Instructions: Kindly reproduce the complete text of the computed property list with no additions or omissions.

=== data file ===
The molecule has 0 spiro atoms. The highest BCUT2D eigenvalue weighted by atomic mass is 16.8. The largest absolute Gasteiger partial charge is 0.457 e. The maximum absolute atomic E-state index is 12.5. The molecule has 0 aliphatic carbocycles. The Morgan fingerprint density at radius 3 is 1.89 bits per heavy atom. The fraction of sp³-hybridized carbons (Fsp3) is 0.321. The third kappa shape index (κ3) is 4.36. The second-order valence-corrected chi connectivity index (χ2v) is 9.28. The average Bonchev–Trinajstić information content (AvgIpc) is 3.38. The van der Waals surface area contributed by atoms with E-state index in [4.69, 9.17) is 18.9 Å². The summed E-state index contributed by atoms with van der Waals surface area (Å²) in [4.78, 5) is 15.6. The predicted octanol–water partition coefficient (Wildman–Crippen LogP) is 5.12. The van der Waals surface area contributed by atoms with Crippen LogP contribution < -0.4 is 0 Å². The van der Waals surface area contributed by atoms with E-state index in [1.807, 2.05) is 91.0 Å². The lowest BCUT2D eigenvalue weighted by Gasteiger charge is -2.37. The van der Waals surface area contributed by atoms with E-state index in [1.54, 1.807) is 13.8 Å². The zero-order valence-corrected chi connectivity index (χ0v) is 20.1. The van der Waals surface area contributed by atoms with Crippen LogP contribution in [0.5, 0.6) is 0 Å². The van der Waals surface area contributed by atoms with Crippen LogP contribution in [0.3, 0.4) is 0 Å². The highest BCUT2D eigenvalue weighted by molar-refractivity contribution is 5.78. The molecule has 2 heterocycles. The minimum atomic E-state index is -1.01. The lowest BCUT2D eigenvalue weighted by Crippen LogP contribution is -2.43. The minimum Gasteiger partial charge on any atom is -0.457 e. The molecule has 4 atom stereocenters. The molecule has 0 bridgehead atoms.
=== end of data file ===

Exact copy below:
The molecule has 0 spiro atoms. The highest BCUT2D eigenvalue weighted by atomic mass is 16.8. The largest absolute Gasteiger partial charge is 0.457 e. The maximum absolute atomic E-state index is 12.5. The molecule has 0 aliphatic carbocycles. The Morgan fingerprint density at radius 3 is 1.89 bits per heavy atom. The fraction of sp³-hybridized carbons (Fsp3) is 0.321. The third kappa shape index (κ3) is 4.36. The second-order valence-corrected chi connectivity index (χ2v) is 9.28. The average Bonchev–Trinajstić information content (AvgIpc) is 3.38. The van der Waals surface area contributed by atoms with E-state index in [4.69, 9.17) is 18.9 Å². The summed E-state index contributed by atoms with van der Waals surface area (Å²) in [4.78, 5) is 15.6. The predicted octanol–water partition coefficient (Wildman–Crippen LogP) is 5.12. The van der Waals surface area contributed by atoms with Crippen LogP contribution < -0.4 is 0 Å². The van der Waals surface area contributed by atoms with E-state index in [1.807, 2.05) is 91.0 Å². The lowest BCUT2D eigenvalue weighted by Gasteiger charge is -2.37. The van der Waals surface area contributed by atoms with E-state index in [1.54, 1.807) is 13.8 Å². The zero-order valence-corrected chi connectivity index (χ0v) is 20.1. The van der Waals surface area contributed by atoms with Crippen LogP contribution in [0.5, 0.6) is 0 Å². The van der Waals surface area contributed by atoms with Crippen LogP contribution in [0.3, 0.4) is 0 Å². The highest BCUT2D eigenvalue weighted by molar-refractivity contribution is 5.78. The molecule has 2 heterocycles. The minimum atomic E-state index is -1.01. The lowest BCUT2D eigenvalue weighted by Crippen LogP contribution is -2.43. The minimum Gasteiger partial charge on any atom is -0.457 e. The molecule has 4 atom stereocenters. The molecule has 0 bridgehead atoms.